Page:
Ice Ice Baby: Ice Lolly Taste Test
Summer's here, and that means chomping on frozen treats. Here's our guide to what you'll find in the freezer, and which ices are worth the inevitable brain freeze
What are we like, honestly? The first burst of sunshine and everyone’s flocking outside to smash cans in the park, catch a big slice of sunstroke, and accidentally set a whole load of bins on fire. But the summertime isn’t just about wanton destruction and ‘needing a lie down for five minutes’. It’s also about mainlining as much cold, icy sugar as you can, as quickly as possible. It’s about ice lollies, and that’s why we’re here.
The Skinny loves ice cream, and Scotland is home to some fantastic indie gelaterias and iced creameries. They are delicious, and we salute them, but we’re here to help you navigate your options when you’re sent to the shops by your flatmate or colleague and told to get ‘something cold’ while also picking up a cabbage and some lightbulbs. It’s the supermarket ice lollies made by Big Ice Cream, where you know what you’re getting every time and – spoiler alert – it ain’t always particularly good.
We have nine contenders in this test, and frankly we would have tried more if the cool bag we found on top of the kitchen cabinet had been a bit larger. There’s just so much choice, all singing out through the freezer door with bright colours, oversized imagery that ‘may’ be larger than the actual product inside, and the promise of sweet, sticky refreshment. Refreshingness is one of the five categories we settled on to gauge the quality of our ices. We’re also judging them on their looks, their flavour, their ease-of-use (working title for this category was ‘suckability’, just to let you in on the editing process) and, crucially, how quickly they melt into a disgusting puddle.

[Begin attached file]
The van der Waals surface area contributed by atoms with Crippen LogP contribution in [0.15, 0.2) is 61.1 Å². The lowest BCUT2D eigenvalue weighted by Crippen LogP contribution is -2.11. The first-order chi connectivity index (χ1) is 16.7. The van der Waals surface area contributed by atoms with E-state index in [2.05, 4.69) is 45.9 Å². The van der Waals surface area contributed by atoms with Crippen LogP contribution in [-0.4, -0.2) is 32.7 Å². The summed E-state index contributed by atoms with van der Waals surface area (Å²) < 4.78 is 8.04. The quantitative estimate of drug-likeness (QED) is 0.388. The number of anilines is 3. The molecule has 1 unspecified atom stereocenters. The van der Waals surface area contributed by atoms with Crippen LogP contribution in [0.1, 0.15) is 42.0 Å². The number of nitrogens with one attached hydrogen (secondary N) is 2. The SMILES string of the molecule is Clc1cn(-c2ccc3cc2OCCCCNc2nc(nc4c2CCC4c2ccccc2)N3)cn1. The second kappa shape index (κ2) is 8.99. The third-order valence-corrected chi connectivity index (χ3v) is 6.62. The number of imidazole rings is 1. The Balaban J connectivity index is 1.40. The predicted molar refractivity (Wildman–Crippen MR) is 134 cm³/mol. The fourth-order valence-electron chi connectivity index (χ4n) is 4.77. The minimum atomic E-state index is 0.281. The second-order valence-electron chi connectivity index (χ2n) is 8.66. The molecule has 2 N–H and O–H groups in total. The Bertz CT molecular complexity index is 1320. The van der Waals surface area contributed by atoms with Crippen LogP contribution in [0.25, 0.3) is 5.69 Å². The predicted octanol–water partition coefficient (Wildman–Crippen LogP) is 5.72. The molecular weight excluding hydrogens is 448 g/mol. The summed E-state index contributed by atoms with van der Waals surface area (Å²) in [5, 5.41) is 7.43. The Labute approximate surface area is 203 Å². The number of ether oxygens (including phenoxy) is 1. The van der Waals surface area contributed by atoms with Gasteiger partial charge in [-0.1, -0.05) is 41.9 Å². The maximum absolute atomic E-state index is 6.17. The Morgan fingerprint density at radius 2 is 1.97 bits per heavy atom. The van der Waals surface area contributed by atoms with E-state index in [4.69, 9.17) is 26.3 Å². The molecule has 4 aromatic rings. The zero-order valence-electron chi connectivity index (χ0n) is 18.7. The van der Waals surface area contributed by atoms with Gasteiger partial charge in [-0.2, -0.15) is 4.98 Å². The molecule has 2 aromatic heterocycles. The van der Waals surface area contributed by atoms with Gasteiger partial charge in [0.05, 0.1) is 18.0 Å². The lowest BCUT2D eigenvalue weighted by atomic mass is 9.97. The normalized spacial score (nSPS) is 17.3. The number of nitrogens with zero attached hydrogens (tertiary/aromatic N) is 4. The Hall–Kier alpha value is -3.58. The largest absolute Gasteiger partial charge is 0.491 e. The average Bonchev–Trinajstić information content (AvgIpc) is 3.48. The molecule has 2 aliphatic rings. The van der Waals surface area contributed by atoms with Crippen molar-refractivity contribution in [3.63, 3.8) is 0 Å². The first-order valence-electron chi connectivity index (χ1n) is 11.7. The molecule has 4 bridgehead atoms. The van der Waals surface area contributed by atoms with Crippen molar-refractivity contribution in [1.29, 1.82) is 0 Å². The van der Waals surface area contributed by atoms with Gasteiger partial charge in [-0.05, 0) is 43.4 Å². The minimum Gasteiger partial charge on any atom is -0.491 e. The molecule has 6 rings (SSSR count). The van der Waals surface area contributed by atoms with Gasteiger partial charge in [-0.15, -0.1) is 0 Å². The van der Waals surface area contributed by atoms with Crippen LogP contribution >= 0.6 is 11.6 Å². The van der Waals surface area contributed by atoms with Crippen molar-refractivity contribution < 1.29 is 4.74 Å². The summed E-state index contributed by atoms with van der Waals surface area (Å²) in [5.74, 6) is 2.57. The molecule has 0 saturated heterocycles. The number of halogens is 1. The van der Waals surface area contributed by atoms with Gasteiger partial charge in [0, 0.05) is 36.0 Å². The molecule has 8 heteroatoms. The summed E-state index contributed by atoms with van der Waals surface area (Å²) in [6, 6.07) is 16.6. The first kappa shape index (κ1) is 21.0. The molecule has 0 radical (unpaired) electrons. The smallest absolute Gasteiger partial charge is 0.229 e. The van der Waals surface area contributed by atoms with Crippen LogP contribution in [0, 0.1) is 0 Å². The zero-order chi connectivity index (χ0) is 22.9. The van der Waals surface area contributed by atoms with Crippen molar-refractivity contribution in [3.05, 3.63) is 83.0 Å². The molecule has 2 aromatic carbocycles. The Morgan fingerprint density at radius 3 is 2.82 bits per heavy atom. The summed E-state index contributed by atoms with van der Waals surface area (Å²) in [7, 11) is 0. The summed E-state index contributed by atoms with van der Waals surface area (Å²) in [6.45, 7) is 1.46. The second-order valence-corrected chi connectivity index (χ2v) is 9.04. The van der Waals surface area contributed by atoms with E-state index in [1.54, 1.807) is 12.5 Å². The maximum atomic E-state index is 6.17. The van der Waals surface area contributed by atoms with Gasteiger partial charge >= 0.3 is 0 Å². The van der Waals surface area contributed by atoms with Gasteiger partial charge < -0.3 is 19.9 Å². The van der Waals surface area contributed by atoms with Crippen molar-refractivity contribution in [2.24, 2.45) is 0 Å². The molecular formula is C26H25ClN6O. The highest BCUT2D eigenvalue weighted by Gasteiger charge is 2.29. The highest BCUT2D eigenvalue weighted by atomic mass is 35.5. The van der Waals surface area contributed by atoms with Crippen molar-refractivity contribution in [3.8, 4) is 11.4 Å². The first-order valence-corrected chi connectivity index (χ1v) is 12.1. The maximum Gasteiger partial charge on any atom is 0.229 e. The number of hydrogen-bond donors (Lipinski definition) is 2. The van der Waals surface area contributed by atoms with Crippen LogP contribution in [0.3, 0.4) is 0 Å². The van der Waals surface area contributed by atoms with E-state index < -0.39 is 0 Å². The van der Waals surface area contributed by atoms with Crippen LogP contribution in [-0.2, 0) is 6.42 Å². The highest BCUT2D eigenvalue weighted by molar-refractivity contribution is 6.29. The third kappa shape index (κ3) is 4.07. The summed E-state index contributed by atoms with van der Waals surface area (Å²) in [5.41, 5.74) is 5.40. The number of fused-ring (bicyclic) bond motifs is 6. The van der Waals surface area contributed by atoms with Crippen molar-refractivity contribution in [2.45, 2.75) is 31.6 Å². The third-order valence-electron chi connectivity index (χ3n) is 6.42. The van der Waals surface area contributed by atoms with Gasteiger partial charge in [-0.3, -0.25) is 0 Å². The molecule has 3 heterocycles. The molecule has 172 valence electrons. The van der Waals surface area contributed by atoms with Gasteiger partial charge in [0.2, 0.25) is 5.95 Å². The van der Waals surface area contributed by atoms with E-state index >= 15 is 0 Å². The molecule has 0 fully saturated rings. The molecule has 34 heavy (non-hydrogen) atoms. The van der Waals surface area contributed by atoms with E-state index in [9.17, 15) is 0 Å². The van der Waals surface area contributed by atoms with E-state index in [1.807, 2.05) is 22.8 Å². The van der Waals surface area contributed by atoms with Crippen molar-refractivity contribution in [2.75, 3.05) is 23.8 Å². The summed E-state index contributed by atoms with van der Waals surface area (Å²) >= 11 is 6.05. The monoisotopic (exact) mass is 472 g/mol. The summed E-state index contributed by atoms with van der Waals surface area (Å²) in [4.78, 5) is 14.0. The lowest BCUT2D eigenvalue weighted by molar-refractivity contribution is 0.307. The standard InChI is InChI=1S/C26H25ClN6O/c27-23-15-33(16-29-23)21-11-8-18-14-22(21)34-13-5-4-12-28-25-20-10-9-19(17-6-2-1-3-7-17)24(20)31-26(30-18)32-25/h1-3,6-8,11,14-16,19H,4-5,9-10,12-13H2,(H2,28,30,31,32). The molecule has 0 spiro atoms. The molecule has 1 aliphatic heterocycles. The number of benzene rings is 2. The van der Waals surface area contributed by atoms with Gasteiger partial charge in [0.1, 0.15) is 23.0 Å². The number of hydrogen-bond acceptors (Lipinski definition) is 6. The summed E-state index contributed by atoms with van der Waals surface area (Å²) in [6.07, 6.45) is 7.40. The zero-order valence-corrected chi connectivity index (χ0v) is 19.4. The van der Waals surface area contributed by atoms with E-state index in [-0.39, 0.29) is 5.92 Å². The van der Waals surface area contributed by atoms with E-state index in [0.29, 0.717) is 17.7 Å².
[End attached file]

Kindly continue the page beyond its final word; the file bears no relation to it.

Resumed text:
We kick off with Rowntree’s Watermelon lollies, which, to be fair to them, do look a bit like a slice of watermelon. They also look a lot like an emoji come to life, and their disconcerting rounded edges are reminiscent of a plastic dog toy. If you’re looking for an ice lolly to express your love of the popular trends of two years ago, you could do a lot worse. If you’re looking for something that is a tasty enjoyable treat, you could do a lot better.
The pink segment of the lolly is, by agreement of all present, “rank”, but the green rind-like bit at the bottom fared a lot better. Problem is it’s almost all pink bit, because, as previously mentioned, this thing really looks like a slice of watermelon. It’s also too sweet and cloying to be genuinely refreshing, and dribbles all over the place. Too much surface area, too many melting edges, someone pass a tea towel, let’s move on.
A visual look at the Watermelon and what makes it tick – this graph and (spoiler!) the others later on will give you a handy visual shorthand for each of our lollies. Perfect for the busy young professional who spends their days working with #data, and has no time to read 1600 words about ice cream. Consider yourselves seen.
We’ll take the Fab and its weird cousin, the Nobbly Bobbly, in tandem. For the uninitiated, a Fab is a three-part banger consisting of a strawberry section at the foot, a strawberry and cream middle section, and a strawberry, cream, chocolate and sprinkle section at the top. The Bobbly, meanwhile, is essentially just that top bit but the whole way down, and with hundreds and thousands instead of sprinkles and chocolate in the middle. This is a healthy challenge!